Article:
Memory is already a slippery thing. And when it’s tangled in family lore and embedded in a country’s violent history, it can prove even more elusive. When Ingrid Rojas Contreras was in her 20s, living far away from her native Colombia, she suffered a head injury and became a terrified amnesiac. Desperate to retrieve her memory and understand the dreams and ghosts that plagued her, she set out for her family’s hometown of Ocaña, Colombia, to find the facts of her family’s history. (Mami heckled her daughter’s use of the word facts: “Can you believe the girl is going to Ocaña to look for facts? To Ocaña! In a family like ours? With the quality of our stories?”)
In Rojas Contreras’ enthralling memoir, The Man Who Could Move Clouds, she finds the historical and genealogical facts she’s looking for, but the stories her family reveals are far more powerful. In fact, they are magical, especially those involving Mami and her father, Nono, who could move clouds “for farmers who needed rain.”
In a dream Rojas Contreras had—the same dream her Mami and two aunts also had—her dead grandfather, Nono, made it clear to her that he wanted his remains disinterred, and so the author’s journey from Chicago to Colombia began. Nono was known as a curandero, or homeopath. He was sought after as a healer and feared as a mystic, endowed with “secrets” such as communing with the dead and foreseeing the future. When Mami fell—or was pushed—down a well as a child, he saved her life, and she seemed to inherit his powers. Rojas Contreras’ head injury also left her with “secrets,” such as the ability to appear in two places at the same time. In her large Colombian family, none of these skills seemed strange, though some members saw them as blessings and others feared them as a curse.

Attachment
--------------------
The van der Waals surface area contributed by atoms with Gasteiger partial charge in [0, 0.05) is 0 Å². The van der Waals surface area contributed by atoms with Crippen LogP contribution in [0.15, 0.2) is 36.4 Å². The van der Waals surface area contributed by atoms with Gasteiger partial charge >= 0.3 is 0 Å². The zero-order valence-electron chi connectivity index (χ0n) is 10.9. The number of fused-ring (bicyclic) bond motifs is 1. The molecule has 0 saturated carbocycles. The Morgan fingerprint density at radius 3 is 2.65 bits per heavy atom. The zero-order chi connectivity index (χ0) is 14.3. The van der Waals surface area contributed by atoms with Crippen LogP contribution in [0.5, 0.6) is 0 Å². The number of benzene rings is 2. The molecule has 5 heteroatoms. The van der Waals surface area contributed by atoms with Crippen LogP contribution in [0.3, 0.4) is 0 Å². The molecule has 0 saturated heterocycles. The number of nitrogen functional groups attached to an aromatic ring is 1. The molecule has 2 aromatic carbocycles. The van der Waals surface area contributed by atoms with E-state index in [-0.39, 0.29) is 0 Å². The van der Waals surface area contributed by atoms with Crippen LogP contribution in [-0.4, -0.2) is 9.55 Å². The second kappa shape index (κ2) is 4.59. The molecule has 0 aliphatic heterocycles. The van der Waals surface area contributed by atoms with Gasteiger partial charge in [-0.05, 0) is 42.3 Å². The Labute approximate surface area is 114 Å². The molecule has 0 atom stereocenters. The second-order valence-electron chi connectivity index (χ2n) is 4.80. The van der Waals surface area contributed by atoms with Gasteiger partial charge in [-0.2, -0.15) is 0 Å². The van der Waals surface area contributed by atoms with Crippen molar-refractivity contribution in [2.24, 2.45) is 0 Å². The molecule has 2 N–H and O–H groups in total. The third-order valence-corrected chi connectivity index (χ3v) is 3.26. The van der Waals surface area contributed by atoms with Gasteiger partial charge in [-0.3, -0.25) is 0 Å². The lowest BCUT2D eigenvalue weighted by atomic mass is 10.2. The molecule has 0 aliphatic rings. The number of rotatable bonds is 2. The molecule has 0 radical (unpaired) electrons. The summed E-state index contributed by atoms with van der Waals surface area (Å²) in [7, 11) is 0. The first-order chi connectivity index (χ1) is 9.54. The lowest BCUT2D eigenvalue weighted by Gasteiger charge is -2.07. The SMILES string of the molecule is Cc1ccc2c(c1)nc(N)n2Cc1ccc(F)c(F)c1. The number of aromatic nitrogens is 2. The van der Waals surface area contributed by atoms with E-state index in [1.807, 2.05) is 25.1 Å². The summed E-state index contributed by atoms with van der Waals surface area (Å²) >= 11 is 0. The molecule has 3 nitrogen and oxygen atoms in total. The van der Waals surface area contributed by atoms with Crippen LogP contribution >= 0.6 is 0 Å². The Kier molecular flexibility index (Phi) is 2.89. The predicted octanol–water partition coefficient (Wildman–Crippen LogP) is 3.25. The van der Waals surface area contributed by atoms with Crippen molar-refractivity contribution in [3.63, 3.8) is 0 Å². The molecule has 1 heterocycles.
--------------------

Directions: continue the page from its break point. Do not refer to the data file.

Rojas Contreras’ acclaimed first novel, Fruit of the Drunken Tree, introduced the fraught landscape of Colombia in the late 20th century, when assassins and kidnappers thrived while parents struggled to keep their children safe. Now, in her deftly woven memoir, she makes this history more immediate and personal, with prose that in itself is enchantingly poetic.